9 March 2013 Tailoring microfluidic systems for organ-like cell culture applications using multiphysics simulations
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Replacing animal testing with in vitro cocultures of human cells is a long-term goal in pre-clinical drug tests used to gain reliable insight into drug-induced cell toxicity. However, current state-of-the-art 2D or 3D cell cultures aiming at mimicking human organs in vitro still lack organ-like morphology and perfusion and thus organ-like functions. To this end, microfluidic systems enable construction of cell culture devices which can be designed to more closely resemble the smallest functional unit of organs. Multiphysics simulations represent a powerful tool to study the various relevant physical phenomena and their impact on functionality inside microfluidic structures. This is particularly useful as it allows for assessment of system functions already during the design stage prior to actual chip fabrication. In the HepaChip®, dielectrophoretic forces are used to assemble human hepatocytes and human endothelial cells in liver sinusoid-like structures. Numerical simulations of flow distribution, shear stress, electrical fields and heat dissipation inside the cell assembly chambers as well as surface wetting and surface tension effects during filling of the microchannel network supported the design of this human-liver-on-chip microfluidic system for cell culture applications. Based on the device design resulting thereof, a prototype chip was injection-moulded in COP (cyclic olefin polymer). Functional hepatocyte and endothelial cell cocultures were established inside the HepaChip® showing excellent metabolic and secretory performance.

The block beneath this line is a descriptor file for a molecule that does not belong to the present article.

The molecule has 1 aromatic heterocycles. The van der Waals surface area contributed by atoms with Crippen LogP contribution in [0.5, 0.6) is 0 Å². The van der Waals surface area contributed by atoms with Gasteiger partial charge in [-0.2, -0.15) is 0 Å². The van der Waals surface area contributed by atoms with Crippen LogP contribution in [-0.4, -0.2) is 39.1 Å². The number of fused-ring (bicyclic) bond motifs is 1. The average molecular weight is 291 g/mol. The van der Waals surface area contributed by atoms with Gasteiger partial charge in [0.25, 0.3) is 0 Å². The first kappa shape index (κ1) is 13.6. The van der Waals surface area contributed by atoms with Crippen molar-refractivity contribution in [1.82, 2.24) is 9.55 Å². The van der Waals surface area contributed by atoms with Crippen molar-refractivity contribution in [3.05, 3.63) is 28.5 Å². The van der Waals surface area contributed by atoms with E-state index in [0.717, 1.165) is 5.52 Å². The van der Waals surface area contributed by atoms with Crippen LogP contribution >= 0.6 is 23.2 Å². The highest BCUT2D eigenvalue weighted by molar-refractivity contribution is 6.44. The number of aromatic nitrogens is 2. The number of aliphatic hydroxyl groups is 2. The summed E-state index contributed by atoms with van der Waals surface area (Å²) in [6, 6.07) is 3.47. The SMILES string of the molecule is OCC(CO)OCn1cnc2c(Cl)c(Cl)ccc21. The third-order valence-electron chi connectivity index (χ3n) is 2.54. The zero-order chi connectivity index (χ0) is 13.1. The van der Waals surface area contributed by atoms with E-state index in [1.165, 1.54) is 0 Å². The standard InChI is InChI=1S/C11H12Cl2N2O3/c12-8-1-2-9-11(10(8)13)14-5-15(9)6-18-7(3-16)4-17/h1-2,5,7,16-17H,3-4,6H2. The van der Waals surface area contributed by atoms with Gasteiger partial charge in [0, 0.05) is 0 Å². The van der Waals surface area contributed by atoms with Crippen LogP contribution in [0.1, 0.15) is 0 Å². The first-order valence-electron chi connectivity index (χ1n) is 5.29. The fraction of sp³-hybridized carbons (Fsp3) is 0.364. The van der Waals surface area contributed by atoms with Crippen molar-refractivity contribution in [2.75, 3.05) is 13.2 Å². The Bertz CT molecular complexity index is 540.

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Britta Hagmeyer, Britta Hagmeyer, Julia Schütte, Julia Schütte, Jan Böttger, Jan Böttger, Rolf Gebhardt, Rolf Gebhardt, Martin Stelzle, Martin Stelzle, } "Tailoring microfluidic systems for organ-like cell culture applications using multiphysics simulations", Proc. SPIE 8615, Microfluidics, BioMEMS, and Medical Microsystems XI, 861509 (9 March 2013); doi: 10.1117/12.2002475; https://doi.org/10.1117/12.2002475

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